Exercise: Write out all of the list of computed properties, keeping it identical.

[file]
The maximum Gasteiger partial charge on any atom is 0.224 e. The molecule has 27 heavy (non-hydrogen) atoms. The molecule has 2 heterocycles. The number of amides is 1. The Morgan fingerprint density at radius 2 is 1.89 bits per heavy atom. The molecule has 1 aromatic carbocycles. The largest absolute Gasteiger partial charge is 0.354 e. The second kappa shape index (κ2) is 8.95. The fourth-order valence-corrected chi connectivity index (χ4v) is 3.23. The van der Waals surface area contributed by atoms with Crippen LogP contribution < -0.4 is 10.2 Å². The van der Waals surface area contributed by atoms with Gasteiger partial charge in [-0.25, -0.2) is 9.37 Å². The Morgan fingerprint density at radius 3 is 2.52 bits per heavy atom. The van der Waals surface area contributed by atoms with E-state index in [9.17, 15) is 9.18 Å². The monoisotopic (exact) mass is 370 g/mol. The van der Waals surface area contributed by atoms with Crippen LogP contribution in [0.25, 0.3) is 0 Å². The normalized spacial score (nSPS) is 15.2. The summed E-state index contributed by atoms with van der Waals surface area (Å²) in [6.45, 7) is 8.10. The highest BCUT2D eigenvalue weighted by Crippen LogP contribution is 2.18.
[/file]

The maximum Gasteiger partial charge on any atom is 0.224 e. The molecule has 27 heavy (non-hydrogen) atoms. The molecule has 2 heterocycles. The number of amides is 1. The Morgan fingerprint density at radius 2 is 1.89 bits per heavy atom. The molecule has 1 aromatic carbocycles. The largest absolute Gasteiger partial charge is 0.354 e. The second kappa shape index (κ2) is 8.95. The fourth-order valence-corrected chi connectivity index (χ4v) is 3.23. The van der Waals surface area contributed by atoms with Crippen LogP contribution < -0.4 is 10.2 Å². The van der Waals surface area contributed by atoms with Gasteiger partial charge in [-0.25, -0.2) is 9.37 Å². The Morgan fingerprint density at radius 3 is 2.52 bits per heavy atom. The van der Waals surface area contributed by atoms with E-state index in [9.17, 15) is 9.18 Å². The monoisotopic (exact) mass is 370 g/mol. The van der Waals surface area contributed by atoms with Crippen LogP contribution in [0.25, 0.3) is 0 Å². The normalized spacial score (nSPS) is 15.2. The summed E-state index contributed by atoms with van der Waals surface area (Å²) in [6.45, 7) is 8.10. The highest BCUT2D eigenvalue weighted by Crippen LogP contribution is 2.18.